The Pilgrims landing in America


Plymouth Rock is the traditional site of disembarkation of William Bradford and the Mayflower Pilgrims who founded Plymouth Colony in 1620. It is an important symbol in American history. There are no contemporaneous references to the Pilgrims’ landing on a rock at Plymouth, and it is not referred to in Edward Winslow‘s Mourt’s Relation (1620–21) or in Bradford’s journal Of Plymouth Plantation (1620–47).[2] The first written reference to the Pilgrims landing on a rock is found 121 years after they landed. The Rock, or one traditionally identified as it, has long been memorialized on the shore of Plymouth Harbor in Plymouth, Massachusetts.

The Pilgrims and Puritans Come to AmericaAs you read previously, colonists came to America for many reasons. They came to explore, to make money, to spread and practice their religion freely, and to live on land of their own. The Pilgrims and Puritans came to America to practice religious freedom.

In the 1500s England broke away from the Roman Catholic Church and created a new church called the Church of England. Everyone in England had to belong to the church. There was a group of people called Separatists that wanted to separate from the Church of England. The Separatists, under the leadership of William Bradford, decided to leave England and start a settlement of their own so that they could practice their religion freely. Bradford went to the Virginia Company and asked them for permission to establish a new colony in Virginia. The Virginia Company agreed, so the Pilgrims set sail on the Mayflower in September 1620 towards Virginia.

The Pilgrims had a long and difficult journey across the Atlantic Ocean. A storm blew them off course so instead of landing in Virginia, they landed further north in Cape Cod. The Pilgrims decided to settle in this area and called it Plymouth. There was a problem with them staying; there was no form of government to follow. The Virginia Company had given the Pilgrims a charter to settle in Virginia. The charter was not valid for Plymouth. The men aboard the Mayflower decided that they would write a plan of government for their colony. The plan of government became known as the Mayflower Compact. The men agreed to consult each other about the laws for the colony, and they promised to work together to make the colony succeed. All the men signed the document. Women were not allowed to participate.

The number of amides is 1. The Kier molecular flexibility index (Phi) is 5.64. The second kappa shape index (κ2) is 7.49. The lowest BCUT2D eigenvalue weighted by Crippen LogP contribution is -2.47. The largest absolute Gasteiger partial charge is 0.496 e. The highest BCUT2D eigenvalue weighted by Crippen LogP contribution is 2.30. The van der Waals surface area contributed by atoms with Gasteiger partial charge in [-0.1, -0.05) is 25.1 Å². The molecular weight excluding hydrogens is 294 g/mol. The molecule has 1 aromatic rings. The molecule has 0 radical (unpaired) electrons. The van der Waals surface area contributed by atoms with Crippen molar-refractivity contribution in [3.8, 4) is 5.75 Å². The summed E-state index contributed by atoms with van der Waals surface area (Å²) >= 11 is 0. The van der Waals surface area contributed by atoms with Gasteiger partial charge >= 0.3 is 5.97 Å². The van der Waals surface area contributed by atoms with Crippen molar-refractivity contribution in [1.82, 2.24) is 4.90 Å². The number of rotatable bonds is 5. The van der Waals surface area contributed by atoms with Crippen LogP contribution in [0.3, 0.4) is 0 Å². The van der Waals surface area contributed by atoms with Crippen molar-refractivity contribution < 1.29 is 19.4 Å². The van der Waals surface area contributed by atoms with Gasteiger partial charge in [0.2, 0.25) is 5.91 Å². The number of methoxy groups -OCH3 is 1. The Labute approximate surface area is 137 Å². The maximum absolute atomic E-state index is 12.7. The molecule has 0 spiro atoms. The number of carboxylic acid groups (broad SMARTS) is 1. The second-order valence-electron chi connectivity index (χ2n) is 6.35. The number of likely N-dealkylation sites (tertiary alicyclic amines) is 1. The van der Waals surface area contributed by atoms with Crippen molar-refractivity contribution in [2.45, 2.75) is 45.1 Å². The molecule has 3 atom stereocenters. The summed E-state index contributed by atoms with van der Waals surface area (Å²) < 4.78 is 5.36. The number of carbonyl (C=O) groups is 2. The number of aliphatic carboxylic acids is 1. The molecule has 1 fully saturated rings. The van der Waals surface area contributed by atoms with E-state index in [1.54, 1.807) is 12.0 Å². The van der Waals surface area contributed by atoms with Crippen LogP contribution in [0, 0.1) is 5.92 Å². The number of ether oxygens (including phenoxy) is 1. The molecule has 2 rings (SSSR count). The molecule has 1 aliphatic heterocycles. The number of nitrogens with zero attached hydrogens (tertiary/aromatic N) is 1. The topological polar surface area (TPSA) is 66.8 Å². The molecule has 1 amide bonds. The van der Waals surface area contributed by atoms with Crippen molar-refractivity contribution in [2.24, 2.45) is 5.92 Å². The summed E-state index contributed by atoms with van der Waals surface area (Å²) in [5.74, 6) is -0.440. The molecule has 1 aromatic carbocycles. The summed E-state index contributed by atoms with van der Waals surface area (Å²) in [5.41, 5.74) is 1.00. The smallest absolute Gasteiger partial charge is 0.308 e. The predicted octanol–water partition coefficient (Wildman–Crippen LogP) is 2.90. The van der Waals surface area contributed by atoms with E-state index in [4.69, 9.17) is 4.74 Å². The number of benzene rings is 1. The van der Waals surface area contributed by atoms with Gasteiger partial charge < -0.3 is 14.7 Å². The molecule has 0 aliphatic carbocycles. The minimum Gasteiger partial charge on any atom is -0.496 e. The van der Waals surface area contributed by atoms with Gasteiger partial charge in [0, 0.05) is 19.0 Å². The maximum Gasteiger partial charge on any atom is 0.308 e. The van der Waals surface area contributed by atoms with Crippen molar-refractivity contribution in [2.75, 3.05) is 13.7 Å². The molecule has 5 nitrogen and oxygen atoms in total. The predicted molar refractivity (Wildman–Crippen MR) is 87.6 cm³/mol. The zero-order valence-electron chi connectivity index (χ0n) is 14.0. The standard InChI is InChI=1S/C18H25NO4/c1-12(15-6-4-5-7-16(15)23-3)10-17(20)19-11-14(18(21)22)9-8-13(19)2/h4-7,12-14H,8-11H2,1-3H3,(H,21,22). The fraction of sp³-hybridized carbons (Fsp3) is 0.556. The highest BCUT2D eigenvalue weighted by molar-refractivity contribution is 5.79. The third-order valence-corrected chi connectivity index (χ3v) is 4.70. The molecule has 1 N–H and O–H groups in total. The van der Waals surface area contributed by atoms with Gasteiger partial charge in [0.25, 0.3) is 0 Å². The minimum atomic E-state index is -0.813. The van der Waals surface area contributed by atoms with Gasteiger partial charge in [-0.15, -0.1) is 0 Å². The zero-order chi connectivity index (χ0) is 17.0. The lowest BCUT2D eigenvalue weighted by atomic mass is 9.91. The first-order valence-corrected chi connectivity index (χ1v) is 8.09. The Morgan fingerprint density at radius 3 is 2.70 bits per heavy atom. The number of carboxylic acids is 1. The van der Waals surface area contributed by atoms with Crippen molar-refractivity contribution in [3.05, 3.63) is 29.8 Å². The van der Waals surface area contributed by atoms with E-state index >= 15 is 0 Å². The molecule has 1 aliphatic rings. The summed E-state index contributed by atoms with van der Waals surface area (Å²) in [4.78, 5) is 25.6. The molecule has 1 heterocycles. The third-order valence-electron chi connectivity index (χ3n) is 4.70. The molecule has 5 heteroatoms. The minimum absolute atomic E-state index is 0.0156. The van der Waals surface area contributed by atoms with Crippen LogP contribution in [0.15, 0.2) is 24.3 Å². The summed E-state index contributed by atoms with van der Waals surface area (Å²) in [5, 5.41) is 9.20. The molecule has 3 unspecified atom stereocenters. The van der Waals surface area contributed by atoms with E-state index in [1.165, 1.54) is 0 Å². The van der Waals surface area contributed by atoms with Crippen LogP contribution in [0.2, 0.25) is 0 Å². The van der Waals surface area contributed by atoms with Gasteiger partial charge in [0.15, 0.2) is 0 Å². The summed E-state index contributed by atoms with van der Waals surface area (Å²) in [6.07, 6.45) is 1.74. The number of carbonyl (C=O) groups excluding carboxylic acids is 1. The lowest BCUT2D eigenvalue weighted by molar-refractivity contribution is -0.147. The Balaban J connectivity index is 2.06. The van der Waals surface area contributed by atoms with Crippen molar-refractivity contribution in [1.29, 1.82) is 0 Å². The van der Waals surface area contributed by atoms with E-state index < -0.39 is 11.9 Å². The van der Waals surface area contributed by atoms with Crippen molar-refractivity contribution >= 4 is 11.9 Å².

The Pilgrims finally stepped foot on land in November of 1620. This was not the best time to establish a colony. It was very difficult for the Pilgrims to find food and shelter in the middle of winter. By the time spring arrived, half of the colonists had died. When spring arrived the Pilgrims set out to plant crops and build their colony. They Pilgrims were told how to plant corn and other crops and how to trap animals for food and clothing by Samoset and Squanto. By fall the colony was saved and to celebrate their success they celebrated the firs Thanksgiving.

In 1630 another group left England in search of religious freedom. This group was called the Puritans. The Puritans wanted to leave the Church of England to become pure by getting rid of Catholic practices. The Puritans did not want to separate entirely from the Church of England; they wanted to make reforms or changes. King Charles I would threaten the Puritans with harsh punishments if they did not obey the Church of England; therefore, they sought freedom in America.

The Puritans received a charter from the Massachusetts Bay Company to settle land in New England. John Winthrop led approximately 1,000 Puritans to America and established the Massachusetts Bay Colony. The colonists wanted to base the colony on the laws of God. They believed that God would protect them if they obeyed his laws. Winthrop wanted to make this colony a model for all other colonies to follow. Like the other colonies, the Massachusetts Bay Colony established a government. All men who were church members were able to vote for governor and for representatives to the General Court. The General Court would then make laws for the good of the colony. Roanoke Island, Jamestown, Plymouth, and Massachusetts Bay Colony were the earliest of the English settlements. They paved the way for future colonies to develop. Will it be an easy task? Will the colonists continue to live under English rule? Only time will tell.

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